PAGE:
The Role of Currents and Sea Ice in Both Slowly Deposited Central Arctic and Rapidly Deposited Chukchi–Alaskan Margin Sediments

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Global and Planetary Change

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Arctic Ocean, sedimentation rates, sedimentology, sea ice, drift deposits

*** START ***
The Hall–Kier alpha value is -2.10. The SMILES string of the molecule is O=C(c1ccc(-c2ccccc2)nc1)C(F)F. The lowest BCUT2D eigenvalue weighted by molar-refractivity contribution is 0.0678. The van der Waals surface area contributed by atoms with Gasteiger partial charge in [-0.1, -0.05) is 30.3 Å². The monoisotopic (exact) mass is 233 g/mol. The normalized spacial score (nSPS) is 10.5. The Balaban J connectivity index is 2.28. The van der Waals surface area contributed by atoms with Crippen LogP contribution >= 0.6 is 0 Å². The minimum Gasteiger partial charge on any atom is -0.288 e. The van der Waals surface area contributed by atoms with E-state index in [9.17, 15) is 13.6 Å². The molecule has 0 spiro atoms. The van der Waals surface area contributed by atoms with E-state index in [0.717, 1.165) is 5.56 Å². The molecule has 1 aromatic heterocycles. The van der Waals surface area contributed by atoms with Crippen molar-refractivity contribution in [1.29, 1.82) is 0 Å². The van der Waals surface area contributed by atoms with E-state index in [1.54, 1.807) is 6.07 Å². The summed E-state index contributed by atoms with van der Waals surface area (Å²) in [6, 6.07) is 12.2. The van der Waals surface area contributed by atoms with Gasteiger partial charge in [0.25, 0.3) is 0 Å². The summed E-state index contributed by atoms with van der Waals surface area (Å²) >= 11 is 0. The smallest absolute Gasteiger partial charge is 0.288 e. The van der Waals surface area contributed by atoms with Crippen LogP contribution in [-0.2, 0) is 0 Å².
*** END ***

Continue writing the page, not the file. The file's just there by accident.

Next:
A study of three long cores from the outer shelf and continental slope north of Alaska in the Arctic Ocean indicate that localized drift deposits occur here with sedimentation rates of more than 1.5 m/kyr during the Holocene. Currents in this area average about 5–20 cm/s but can reach 100 cm/s and these velocities transport the sediment found in these cores primarily as intermittent suspended load. These high accumulation sediments form levee-like deposits associated with margins of canyons cutting across the shelf and slope. Unlike most textural investigations of Arctic sediment that focus on the coarser ice-rafted detritus (IRD), this paper focuses on the > 95% of the sediment, which is finer than 45 μm. The mean size of this fraction varies between 6 and 15 μm in Holocene sediments from the Chukchi–Alaskan shelf and slope with the higher values closer to shore. Analysis of detailed size distributions of these Holocene deposits are compared to 34 sediment samples collected from sea ice across the Arctic Ocean and to Holocene sediment from central Arctic Ocean cores and indicate that similar textural parameters occur in all of these sediments. Principal components of these size distributions indicate that sea ice is an important link between the shelves and the central Arctic. Factor scores indicate nearly identical components in the clay and fine silt size fractions but very different components in the coarse silt for sea ice sediment and central Arctic ridge sediments compared to shelf and continental slope deposits. Sea ice must contribute to sedimentation in both of these Arctic regions, but bottom currents dominate in the slope region, forming drift deposits.